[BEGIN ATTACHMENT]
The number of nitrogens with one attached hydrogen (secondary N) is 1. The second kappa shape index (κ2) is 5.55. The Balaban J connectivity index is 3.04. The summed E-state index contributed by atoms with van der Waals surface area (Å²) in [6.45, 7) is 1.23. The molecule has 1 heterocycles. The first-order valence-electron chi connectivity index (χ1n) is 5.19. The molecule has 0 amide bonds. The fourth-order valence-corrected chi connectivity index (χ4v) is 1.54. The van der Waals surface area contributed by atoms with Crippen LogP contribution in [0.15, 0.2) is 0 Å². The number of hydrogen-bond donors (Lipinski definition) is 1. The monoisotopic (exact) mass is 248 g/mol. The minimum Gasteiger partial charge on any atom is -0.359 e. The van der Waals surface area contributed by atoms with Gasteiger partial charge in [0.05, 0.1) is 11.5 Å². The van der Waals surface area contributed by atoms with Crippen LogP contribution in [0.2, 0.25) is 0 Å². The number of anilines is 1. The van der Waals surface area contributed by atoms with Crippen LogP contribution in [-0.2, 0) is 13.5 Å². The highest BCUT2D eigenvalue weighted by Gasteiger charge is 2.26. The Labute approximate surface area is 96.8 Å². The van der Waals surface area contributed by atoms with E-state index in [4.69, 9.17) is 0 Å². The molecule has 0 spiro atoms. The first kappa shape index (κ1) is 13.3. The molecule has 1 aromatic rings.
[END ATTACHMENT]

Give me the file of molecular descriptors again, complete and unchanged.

The number of nitrogens with one attached hydrogen (secondary N) is 1. The second kappa shape index (κ2) is 5.55. The Balaban J connectivity index is 3.04. The summed E-state index contributed by atoms with van der Waals surface area (Å²) in [6.45, 7) is 1.23. The molecule has 1 heterocycles. The first-order valence-electron chi connectivity index (χ1n) is 5.19. The molecule has 0 amide bonds. The fourth-order valence-corrected chi connectivity index (χ4v) is 1.54. The van der Waals surface area contributed by atoms with Crippen LogP contribution in [0.15, 0.2) is 0 Å². The number of hydrogen-bond donors (Lipinski definition) is 1. The monoisotopic (exact) mass is 248 g/mol. The minimum Gasteiger partial charge on any atom is -0.359 e. The van der Waals surface area contributed by atoms with Gasteiger partial charge in [0.05, 0.1) is 11.5 Å². The van der Waals surface area contributed by atoms with Crippen LogP contribution in [0.2, 0.25) is 0 Å². The number of anilines is 1. The van der Waals surface area contributed by atoms with Crippen LogP contribution in [-0.2, 0) is 13.5 Å². The highest BCUT2D eigenvalue weighted by Gasteiger charge is 2.26. The Labute approximate surface area is 96.8 Å². The van der Waals surface area contributed by atoms with E-state index in [4.69, 9.17) is 0 Å². The molecule has 0 spiro atoms. The first kappa shape index (κ1) is 13.3. The molecule has 1 aromatic rings.